Manjari Fadnis has to be mentioned first because she lit up the screen as Kittu Didi. I have to admit when I first saw her in Jaane Tu Ya Jaane Na, I was not too impressed. However, she was absolutely wonderful as Kittu Didi. She brought such freshness, and joy to the role. Her performance was my favorite of the film. Darsheel once again proved he is an Actor, not just a precocious child star. As in his previous roles, you can literally feel his pain, confusion, and joy even when there are no words for him to speak at all. He owns every scene he is in. Are there moments where he falters? Yes, but that is more due to the script then his abilities. I cannot wait to see this young actor grow up and provide us with even more amazing performances. Of course, Anupam Kher is brilliant playing both Deshraj and Magic Uncle. He plays Deshraj with just enough of the comedy that is needed. Kher told us he wanted this character to almost have an animated feel to him and that is a perfect description for his characterization. It teeters on being over the top, but it works for this film. As for the portrayal of Magic Uncle, the makeup hid Mr. Kher so well that if I did not know he played both roles, I would not have guessed it. Apparently neither did his wife or mother but you can read more about that in our interview with him. However, it was not only his makeup that made Anupam disappear into the character. He completely changed his bearing, his movement and his entire way of talking. He truly became a completely different person. He is wonderful as Magic and of the two, this is my favorite performance of his in the film. To pull off one is great, to pull off both is extremely impressive.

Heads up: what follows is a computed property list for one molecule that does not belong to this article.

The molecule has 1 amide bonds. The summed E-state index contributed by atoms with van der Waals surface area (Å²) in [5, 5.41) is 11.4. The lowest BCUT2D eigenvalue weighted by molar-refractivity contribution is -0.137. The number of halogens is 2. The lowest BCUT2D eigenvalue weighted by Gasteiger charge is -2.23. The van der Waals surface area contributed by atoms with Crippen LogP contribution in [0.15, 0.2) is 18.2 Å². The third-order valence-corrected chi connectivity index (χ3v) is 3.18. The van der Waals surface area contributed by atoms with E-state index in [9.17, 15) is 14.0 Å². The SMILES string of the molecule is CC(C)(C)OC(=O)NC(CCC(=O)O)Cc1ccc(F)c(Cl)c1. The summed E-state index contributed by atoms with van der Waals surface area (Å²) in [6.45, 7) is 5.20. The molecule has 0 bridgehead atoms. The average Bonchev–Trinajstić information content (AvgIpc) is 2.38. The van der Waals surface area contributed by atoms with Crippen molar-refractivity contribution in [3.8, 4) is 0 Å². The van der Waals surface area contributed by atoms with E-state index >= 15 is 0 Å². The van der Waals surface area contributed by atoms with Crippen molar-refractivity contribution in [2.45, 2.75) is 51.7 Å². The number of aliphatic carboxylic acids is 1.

The mediocre: The music, the story, the editing
The songs written by Shankar Ehsaan and Loy are good and one of my favorite songs is ‘Suno Brother’ sung by Suraj Jagan, but the rest of the songs are merely nice. All the picturizations were great, but the music just fell a little flat. The opening song, ‘Jhunjhunmakadstrama’ seemed very out of place. As for the song in the warehouse, ‘Eena Meena Myna Mo’, I loved Manjis and Darsheel, loved the concept, but the song was a mix of too many musical styles. Another good thing was the story without the Zokkomon character arc; it was like a classic India folk tale. Direction by Satyajit Bhatkal was good and he did really well in many scenes. However, he only gets a “good” rating because of what is coming next in the “not so good” section. In addition, the editing could have been smoother. The transitions between scenes were choppy which caused a feeling of discontinuity at times.
Now for the not so good: The superhero story arc
Unfortunately, the main problem with the film is actually what was used as its main publicity strategy: the superhero story. I never quite got the whole point of having him be a superhero instead of just letting the villagers continue to believe he was a ghost. If the filmmakers had left Kunal as a spirit they could still have had him use the cool gadgets and save the town, but it would not have felt so contrived. We also would not have been subjected to the over the top costume which did nothing to further the story or enhance the performances. Better to have left it a nice classic tale and saved Zokkomon and his costume for perhaps joining with G.One in Ra.One to save the world. This movie tried hard to be both a classic story and a superhero action adventure, but it really missed the mark.
DVD release info: The extras on the DVD/digital copy includes a “making of” segment. It is fine, showing lots of behind the scenes action. The deleted scenes are also interesting but the movie would most likely have been less choppy had they not been edited out.
Overall: Even with its flaws, and the moments I rolled my eyes at the screen, I actually enjoyed Zokkomon. My advice is to take the superhero part with a grain of salt and remind yourself as you watch that this is meant to be a children’s film. Could it have been better? Yes, but the performances make up for any concept and story issues. Give it a try!